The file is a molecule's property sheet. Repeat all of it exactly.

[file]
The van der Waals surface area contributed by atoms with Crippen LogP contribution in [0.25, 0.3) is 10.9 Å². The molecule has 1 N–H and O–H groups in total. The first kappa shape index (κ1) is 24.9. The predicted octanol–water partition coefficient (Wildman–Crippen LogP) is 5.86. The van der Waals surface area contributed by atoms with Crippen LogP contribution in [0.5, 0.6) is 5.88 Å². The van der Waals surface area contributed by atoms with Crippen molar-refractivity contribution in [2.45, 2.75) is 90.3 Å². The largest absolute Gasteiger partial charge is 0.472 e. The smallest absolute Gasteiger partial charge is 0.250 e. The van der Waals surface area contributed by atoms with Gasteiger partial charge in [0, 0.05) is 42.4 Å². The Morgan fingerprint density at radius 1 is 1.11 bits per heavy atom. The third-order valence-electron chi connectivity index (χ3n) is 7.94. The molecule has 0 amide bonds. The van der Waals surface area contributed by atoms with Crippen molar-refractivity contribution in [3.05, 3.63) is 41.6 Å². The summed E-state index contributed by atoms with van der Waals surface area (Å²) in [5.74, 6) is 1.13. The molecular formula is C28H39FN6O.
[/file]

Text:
The van der Waals surface area contributed by atoms with Crippen LogP contribution in [0.25, 0.3) is 10.9 Å². The molecule has 1 N–H and O–H groups in total. The first kappa shape index (κ1) is 24.9. The predicted octanol–water partition coefficient (Wildman–Crippen LogP) is 5.86. The van der Waals surface area contributed by atoms with Crippen LogP contribution in [0.5, 0.6) is 5.88 Å². The van der Waals surface area contributed by atoms with Crippen molar-refractivity contribution in [2.45, 2.75) is 90.3 Å². The largest absolute Gasteiger partial charge is 0.472 e. The smallest absolute Gasteiger partial charge is 0.250 e. The van der Waals surface area contributed by atoms with Gasteiger partial charge in [0, 0.05) is 42.4 Å². The Morgan fingerprint density at radius 1 is 1.11 bits per heavy atom. The third-order valence-electron chi connectivity index (χ3n) is 7.94. The molecule has 0 amide bonds. The van der Waals surface area contributed by atoms with Crippen molar-refractivity contribution in [3.05, 3.63) is 41.6 Å². The summed E-state index contributed by atoms with van der Waals surface area (Å²) in [5.74, 6) is 1.13. The molecular formula is C28H39FN6O.